I eventually became part of the ‘weird’ group.  I’m sure every school has one.  I eventually settled back in, but struggled without a stronger person to hide behind, I was really edgy.  I would lash out if people touched me, and generally went out of my way to avoid people out of class.  I would spend breaks in the library, and get to class early to avoid the rush.

Then my little weird group began to fall apart.  One girl moved away; I was beginning to struggle with another, and the last member, the only person I would actually spend time with out of school, was thinking of transferring schools.  I knew I had to do something.  Being alone again was not an option anymore.

I began dragging my last friend around to another group that I got along with fairly well with.  A group of almost all boys, which I felt more comfortable being around than the girls.  I think guys are simpler, more direct, and that suited me much better.  I was eventually accepted into the boys’ group, and I began to feel more secure again.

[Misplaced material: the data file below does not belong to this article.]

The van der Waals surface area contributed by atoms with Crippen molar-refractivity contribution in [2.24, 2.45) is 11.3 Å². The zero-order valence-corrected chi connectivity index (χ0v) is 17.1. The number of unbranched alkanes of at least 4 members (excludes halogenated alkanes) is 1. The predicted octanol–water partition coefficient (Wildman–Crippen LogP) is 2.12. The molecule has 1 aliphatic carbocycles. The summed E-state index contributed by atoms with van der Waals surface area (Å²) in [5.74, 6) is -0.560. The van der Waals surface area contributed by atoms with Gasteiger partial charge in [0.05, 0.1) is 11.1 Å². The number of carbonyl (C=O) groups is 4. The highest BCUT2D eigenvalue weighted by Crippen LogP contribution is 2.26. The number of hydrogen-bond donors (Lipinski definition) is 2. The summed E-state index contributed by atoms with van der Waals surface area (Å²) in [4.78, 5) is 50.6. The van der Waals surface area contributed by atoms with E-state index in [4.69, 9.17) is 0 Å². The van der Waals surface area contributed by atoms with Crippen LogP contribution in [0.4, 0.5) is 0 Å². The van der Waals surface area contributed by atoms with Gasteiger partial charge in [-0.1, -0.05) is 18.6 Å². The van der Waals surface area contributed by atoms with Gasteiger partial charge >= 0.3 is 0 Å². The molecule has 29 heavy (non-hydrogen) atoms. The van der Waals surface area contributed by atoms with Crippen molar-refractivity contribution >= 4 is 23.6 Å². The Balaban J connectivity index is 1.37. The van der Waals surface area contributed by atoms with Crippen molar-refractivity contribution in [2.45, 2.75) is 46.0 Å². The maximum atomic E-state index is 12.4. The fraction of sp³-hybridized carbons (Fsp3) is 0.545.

Now I’m in the last year of secondary school, I still hang out with the boys, and those, along with my boyfriend, have really helped me develop my social skills.  Not all of them know that I’m Aspergic, but a few of them do, and they keep an eye on me.  I still put my foot in it a lot, and upset people by being too blunt, but I’m glad I have friends now, who don’t mind me being quirky.  I still have a pebble collection 🙂